Los Angeles, California - Attorney General Kamala D. Harris today, along with seven states, sent a letter to the U.S. Department of Veterans Affairs (“VA”), urging the Secretary to use his authority to restore educational and vocational rehabilitation benefits to thousands of veterans victimized by predatory practices carried out by for-profit schools such as Corinthian Colleges, Inc. (“Corinthian”). The letter also asks VA Secretary Robert McDonald to take steps to ensure that veterans are given full and accurate information about the risks associated with using their benefits at certain schools.
“We honor the service and sacrifice of our veterans by ensuring that when they return home, they have access to benefits that will help them transition to civilian employment and build lives for themselves and their families,” stated Attorney General Harris in the letter.
“Rather than being honored, the veterans who enrolled in Corinthian schools were cheated out of these benefits. ED has acted to remedy the harms suffered by student borrowers who were defrauded by Corinthian and other unscrupulous institutions—we respectfully urge you to act in harmony with your sister agencies and offer similar relief to student veterans who were harmed by precisely the same misconduct,” the Attorney General added.
The letter specifically calls on the Department of Veterans Affairs to do three things:
1. Restore Benefits to Veterans Who Attended Institutions that Utilized Erroneous, Deceptive, or Misleading Advertising, Sales, or Enrollment Practices
The letter urges the VA to implement processes to restore G.I. Bill and Vocational Rehabilitation and Employment (“VR&E”) benefits to student veterans who used those benefits at schools found to have engaged in misleading and deceptive behavior. This relief should be provided when a regulatory or enforcement action is taken by the U.S. Department of Education, a State Approving Agency, or a State Attorney General after a showing of misconduct, or when a court enters a judgment against a school, or upon application by a veteran or group of veterans alleging that an educational program or college has been deceptive or misleading.
2. Ensure that Veterans Have Full and Accurate Information
The letter urges the VA to fully educate veterans about their options and risks when choosing a school. The VA should inform student veterans about the potential consequences of utilizing educational benefits at schools that have been subject to investigations or lawsuits. Early warnings and information will help veterans make informed choices.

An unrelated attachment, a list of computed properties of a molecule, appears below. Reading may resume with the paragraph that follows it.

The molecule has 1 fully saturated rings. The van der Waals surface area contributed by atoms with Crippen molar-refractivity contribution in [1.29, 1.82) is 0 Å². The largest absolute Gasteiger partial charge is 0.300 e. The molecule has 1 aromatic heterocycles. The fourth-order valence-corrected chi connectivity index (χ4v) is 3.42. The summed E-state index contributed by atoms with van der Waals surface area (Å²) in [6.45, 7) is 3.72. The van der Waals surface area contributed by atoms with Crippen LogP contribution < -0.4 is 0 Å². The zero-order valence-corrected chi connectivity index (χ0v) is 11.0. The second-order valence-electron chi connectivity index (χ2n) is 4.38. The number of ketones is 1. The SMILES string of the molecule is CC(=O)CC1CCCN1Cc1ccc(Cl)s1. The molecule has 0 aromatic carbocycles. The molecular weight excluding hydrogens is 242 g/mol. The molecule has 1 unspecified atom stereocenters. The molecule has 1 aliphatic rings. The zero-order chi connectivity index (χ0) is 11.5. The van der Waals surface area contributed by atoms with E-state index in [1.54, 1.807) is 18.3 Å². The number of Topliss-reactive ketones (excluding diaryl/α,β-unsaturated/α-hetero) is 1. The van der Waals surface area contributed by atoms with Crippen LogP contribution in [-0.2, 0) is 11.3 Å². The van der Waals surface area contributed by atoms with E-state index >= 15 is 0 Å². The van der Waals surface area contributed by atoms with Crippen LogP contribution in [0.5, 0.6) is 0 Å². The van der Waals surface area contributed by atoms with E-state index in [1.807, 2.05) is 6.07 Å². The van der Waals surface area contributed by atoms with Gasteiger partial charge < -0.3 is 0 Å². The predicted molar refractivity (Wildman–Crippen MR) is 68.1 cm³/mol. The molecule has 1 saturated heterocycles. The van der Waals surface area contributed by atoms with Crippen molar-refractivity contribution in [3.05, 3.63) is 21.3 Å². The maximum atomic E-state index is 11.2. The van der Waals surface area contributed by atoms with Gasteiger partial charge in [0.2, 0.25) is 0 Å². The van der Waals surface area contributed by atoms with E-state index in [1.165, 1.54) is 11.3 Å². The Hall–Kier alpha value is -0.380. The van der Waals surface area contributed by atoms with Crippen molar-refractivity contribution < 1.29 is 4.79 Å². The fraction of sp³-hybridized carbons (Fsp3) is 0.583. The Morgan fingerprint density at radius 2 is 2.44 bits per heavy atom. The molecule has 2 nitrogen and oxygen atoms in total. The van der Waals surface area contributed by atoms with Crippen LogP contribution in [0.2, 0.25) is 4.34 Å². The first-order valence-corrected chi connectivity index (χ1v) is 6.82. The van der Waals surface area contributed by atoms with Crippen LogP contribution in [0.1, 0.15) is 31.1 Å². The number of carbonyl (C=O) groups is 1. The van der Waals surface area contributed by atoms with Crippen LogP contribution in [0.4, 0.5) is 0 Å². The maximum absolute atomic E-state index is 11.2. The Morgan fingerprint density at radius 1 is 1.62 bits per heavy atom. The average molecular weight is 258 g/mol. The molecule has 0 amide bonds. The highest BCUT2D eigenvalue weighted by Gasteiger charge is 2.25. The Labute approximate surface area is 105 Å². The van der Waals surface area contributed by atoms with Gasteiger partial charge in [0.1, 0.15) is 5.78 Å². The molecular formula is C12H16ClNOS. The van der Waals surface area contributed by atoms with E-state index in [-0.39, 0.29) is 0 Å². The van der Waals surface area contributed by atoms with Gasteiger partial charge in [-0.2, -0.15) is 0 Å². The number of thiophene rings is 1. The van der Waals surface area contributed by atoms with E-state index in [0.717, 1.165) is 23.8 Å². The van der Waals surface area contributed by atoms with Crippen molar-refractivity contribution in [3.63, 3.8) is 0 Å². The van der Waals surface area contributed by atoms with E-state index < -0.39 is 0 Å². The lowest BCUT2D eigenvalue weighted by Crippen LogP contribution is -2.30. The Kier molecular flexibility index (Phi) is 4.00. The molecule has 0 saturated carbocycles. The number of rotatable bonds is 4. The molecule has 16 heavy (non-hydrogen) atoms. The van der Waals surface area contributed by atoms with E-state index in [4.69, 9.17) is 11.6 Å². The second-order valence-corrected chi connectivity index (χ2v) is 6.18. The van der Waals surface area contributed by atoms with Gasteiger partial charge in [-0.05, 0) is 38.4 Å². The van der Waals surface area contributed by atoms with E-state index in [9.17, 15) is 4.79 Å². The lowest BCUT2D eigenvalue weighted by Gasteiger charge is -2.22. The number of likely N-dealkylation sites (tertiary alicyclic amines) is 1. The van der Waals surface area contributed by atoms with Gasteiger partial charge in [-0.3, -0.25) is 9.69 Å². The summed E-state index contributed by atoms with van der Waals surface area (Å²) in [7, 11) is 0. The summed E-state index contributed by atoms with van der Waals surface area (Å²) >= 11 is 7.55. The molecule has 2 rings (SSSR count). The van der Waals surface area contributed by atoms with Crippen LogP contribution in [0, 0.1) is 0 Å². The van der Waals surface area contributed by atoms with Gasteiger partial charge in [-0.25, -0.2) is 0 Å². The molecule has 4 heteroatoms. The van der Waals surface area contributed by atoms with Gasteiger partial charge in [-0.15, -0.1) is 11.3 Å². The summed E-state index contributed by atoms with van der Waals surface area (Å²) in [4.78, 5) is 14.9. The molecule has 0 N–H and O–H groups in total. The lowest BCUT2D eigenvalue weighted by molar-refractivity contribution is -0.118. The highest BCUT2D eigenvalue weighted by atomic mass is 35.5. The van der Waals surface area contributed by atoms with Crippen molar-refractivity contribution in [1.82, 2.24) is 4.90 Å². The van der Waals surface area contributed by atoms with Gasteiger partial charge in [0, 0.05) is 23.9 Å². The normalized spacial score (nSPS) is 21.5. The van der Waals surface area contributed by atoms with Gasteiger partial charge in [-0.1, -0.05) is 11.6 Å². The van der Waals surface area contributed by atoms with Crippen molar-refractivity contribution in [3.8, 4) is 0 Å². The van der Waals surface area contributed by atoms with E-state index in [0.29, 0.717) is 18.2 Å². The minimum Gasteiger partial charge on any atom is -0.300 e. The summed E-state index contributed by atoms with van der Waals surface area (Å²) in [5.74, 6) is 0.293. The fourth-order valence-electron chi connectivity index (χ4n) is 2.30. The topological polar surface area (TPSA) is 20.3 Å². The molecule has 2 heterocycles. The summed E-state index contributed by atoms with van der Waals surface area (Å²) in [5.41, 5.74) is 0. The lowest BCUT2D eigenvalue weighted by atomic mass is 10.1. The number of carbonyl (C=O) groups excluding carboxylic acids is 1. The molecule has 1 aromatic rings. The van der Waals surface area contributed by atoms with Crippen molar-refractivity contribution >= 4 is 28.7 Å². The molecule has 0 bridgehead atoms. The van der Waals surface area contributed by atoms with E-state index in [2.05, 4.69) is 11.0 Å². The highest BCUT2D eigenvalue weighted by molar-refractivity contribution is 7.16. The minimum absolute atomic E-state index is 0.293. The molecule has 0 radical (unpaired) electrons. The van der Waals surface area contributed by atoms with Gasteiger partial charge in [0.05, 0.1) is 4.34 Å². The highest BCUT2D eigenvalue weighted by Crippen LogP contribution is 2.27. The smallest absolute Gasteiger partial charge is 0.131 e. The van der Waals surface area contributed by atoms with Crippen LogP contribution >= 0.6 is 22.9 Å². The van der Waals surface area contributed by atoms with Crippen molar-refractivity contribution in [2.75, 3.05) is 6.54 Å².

3. Support the Efforts of State Approving Agencies and Attorneys General
Lastly, the signatories urge the VA to support states’ efforts to protect veterans from misconduct by for-profit institutions. Ensuring that the VA works collaboratively with and supports the efforts of the State Approving Agencies and Attorneys General in this context will help protect student veterans from future misconduct.
This letter is a continuation of Attorney General Harris’ efforts to protect and provide relief to students of for-profit schools. In 2013, Attorney General Harris filed a lawsuit against Corinthian for false advertising and deceptive marketing targeting vulnerable, low-income students and misrepresenting job placement rates to potential and current students, investors and accrediting agencies. Corinthian closed all of its California campuses on April 26, 2015. Attorney General Harris has since called for the U.S. Department of Education to relieve the student loan debt of thousands of students who attended Corinthian.
Attorney General Harris is committed to protecting veterans and the benefits they earned through their dedicated service to our country. Last year, an alarming number of “pension poaching” scams targeting senior veterans and their survivors were reported to the California Department of Justice’s Public Inquiry Unit. Attorney General Harris consequently issued a consumer alert urging veterans to be wary of such schemes.
In November 2015, Attorney General Harris announced a stipulated judgment which resolved allegations that JPMorgan Chase (Chase) committed credit card debt-collection abuses against tens of thousands of Californians. The Attorney General’s investigation and litigation further revealed that Chase violated the Servicemembers Civil Relief Act and the California Military and Veterans Code when it filed false declarations regarding military service and improperly obtained default judgments against servicemembers on active duty.